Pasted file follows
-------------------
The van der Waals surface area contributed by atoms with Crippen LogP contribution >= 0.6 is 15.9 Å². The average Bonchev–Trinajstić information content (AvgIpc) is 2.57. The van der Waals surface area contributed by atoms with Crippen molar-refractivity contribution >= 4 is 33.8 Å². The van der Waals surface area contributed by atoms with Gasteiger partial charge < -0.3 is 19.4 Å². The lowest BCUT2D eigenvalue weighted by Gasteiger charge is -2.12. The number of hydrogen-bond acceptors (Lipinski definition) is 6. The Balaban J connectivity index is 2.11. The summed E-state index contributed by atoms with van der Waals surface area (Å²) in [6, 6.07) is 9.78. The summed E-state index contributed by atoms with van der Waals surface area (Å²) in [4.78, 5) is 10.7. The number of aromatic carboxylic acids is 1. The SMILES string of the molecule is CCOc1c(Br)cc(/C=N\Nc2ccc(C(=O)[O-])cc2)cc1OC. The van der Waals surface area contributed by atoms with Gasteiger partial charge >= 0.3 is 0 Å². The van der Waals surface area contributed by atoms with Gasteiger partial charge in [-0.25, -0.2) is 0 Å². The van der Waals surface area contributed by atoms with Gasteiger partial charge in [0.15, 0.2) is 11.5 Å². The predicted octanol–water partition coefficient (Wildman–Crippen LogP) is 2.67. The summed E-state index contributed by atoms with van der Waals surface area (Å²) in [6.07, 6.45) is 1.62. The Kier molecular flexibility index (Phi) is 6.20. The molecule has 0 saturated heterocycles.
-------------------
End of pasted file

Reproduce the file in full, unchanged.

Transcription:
The van der Waals surface area contributed by atoms with Crippen LogP contribution >= 0.6 is 15.9 Å². The average Bonchev–Trinajstić information content (AvgIpc) is 2.57. The van der Waals surface area contributed by atoms with Crippen molar-refractivity contribution >= 4 is 33.8 Å². The van der Waals surface area contributed by atoms with Gasteiger partial charge < -0.3 is 19.4 Å². The lowest BCUT2D eigenvalue weighted by Gasteiger charge is -2.12. The number of hydrogen-bond acceptors (Lipinski definition) is 6. The Balaban J connectivity index is 2.11. The summed E-state index contributed by atoms with van der Waals surface area (Å²) in [6, 6.07) is 9.78. The summed E-state index contributed by atoms with van der Waals surface area (Å²) in [4.78, 5) is 10.7. The number of aromatic carboxylic acids is 1. The SMILES string of the molecule is CCOc1c(Br)cc(/C=N\Nc2ccc(C(=O)[O-])cc2)cc1OC. The van der Waals surface area contributed by atoms with Gasteiger partial charge >= 0.3 is 0 Å². The van der Waals surface area contributed by atoms with Gasteiger partial charge in [-0.25, -0.2) is 0 Å². The van der Waals surface area contributed by atoms with Gasteiger partial charge in [0.15, 0.2) is 11.5 Å². The predicted octanol–water partition coefficient (Wildman–Crippen LogP) is 2.67. The summed E-state index contributed by atoms with van der Waals surface area (Å²) in [6.07, 6.45) is 1.62. The Kier molecular flexibility index (Phi) is 6.20. The molecule has 0 saturated heterocycles.